The finale of 2014 was, for me a difficult time. I was exhausted, both physically and mentally to a level where I felt truly lost. I had recently been reported missing in the avalanches of Annapurna, but as with most major disasters, I coped well enough. It was the pace of my day-to-day life which had ground me down. 2015 had to be better… Continue reading “2015 – A Year for Europe…”
The warm and wet autumn brought the risk of severe flooding in Kendal. Not good for the festival I thought, although it would bring the adventurous aspect of the weekend close to home..!
The quest to see what is ‘Over the Horizon’ has intrigued man for millennia. The desire to explore the world has led to much of it being extensively mapped, with people like Magellan, Carstensz and Cook being fine examples, but for centuries, the physical horizon was as far as we could see. For example, if you are 5’7” it would be just under 3 miles, whereas from the summit of Everest you can see over 200. This is why for centuries man has sought high ground. Defences always needed long distance views to see an enemy coming, and explorers want the best viewpoint into the unknown that they can get. This fact remained unchanged until the onset of the Telegraph and the Radio. Suddenly you didn’t need a semaphore or signal fires to communicate over distance. Within years, messages could be sent around the world, pushing the horizon far from view. But there is another horizon – limit of a person’s knowledge, experience or interest.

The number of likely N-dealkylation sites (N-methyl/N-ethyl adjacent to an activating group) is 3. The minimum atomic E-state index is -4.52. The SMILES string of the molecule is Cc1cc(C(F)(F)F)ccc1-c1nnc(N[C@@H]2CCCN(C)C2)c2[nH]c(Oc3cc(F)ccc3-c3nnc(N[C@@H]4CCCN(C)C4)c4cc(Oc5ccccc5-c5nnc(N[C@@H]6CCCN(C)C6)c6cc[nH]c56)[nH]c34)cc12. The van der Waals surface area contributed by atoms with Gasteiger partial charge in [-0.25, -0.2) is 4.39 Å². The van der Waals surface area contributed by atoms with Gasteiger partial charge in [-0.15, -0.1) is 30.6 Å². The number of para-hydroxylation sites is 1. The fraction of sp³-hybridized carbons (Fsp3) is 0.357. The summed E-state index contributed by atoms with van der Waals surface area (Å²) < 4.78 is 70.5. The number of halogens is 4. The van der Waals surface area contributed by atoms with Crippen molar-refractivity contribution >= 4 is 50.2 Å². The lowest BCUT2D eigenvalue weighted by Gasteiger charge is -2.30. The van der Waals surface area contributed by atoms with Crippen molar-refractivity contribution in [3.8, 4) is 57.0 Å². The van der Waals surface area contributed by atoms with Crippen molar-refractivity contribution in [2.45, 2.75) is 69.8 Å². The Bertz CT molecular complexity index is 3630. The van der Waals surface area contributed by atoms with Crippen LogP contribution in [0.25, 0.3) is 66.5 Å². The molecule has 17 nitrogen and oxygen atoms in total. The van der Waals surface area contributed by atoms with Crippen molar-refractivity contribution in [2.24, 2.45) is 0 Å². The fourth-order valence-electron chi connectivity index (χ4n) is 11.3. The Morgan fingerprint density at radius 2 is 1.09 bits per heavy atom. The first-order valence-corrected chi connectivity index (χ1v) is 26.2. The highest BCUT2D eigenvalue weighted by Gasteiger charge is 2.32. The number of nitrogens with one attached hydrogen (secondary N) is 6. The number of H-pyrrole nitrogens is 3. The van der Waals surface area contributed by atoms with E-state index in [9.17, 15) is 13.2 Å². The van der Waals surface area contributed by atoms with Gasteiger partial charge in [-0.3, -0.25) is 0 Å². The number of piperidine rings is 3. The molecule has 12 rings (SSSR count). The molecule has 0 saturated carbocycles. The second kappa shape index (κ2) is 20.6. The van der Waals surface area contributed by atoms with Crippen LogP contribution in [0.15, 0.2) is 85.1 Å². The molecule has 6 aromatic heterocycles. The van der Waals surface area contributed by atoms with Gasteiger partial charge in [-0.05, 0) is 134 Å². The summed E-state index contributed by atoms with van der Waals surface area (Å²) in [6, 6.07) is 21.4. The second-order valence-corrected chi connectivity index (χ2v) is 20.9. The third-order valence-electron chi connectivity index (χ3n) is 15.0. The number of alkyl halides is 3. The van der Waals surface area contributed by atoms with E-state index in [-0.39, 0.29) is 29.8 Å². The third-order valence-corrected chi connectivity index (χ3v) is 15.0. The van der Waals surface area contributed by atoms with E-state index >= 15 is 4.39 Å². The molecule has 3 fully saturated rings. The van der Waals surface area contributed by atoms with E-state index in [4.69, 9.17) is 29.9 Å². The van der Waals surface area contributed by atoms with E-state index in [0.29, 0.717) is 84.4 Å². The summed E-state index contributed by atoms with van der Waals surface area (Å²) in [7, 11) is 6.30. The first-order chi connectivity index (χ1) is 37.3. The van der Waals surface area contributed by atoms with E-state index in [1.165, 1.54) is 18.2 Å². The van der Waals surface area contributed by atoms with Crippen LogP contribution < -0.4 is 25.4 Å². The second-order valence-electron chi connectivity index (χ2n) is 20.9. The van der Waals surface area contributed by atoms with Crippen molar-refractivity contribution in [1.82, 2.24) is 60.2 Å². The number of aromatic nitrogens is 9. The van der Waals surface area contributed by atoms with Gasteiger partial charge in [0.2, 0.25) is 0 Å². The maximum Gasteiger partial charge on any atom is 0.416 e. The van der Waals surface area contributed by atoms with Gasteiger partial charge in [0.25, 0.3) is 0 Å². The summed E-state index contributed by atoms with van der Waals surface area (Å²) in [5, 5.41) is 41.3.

The modern world seems to rely on instant news media. Satellite communications and Social Networking relay information around the globe within milliseconds, against the hours, days, weeks and even months that used to be required. Though this has a good side, it can also cause unnecessary stresses and tensions, as my family found out recently…
The Oxford English Dictionary defines danger as ‘the possibility of suffering harm or injury’. Well, that can mean many things…
Standing at 6189m above sea level, Island Peak is a daunting challenge for anyone. But when you have suffered severe frostbite the climb becomes a dangerous venture into the unknown… Continue reading “Island Peak 2002 – Climbing For Cancer Research UK”
The Kendal Mountain Festival is the highlight of the climbing calendar in the UK, but for me it wasn’t always that way. I had visited the festival years back and even had my Discovery Channel documentary “Nightmare at 20,000ft” premiered there, but I always felt a little lost. Was it because I was on my own? Or the fact that I didn’t know a soul? Who knows, but it all changed one day on the Hornli Ridge.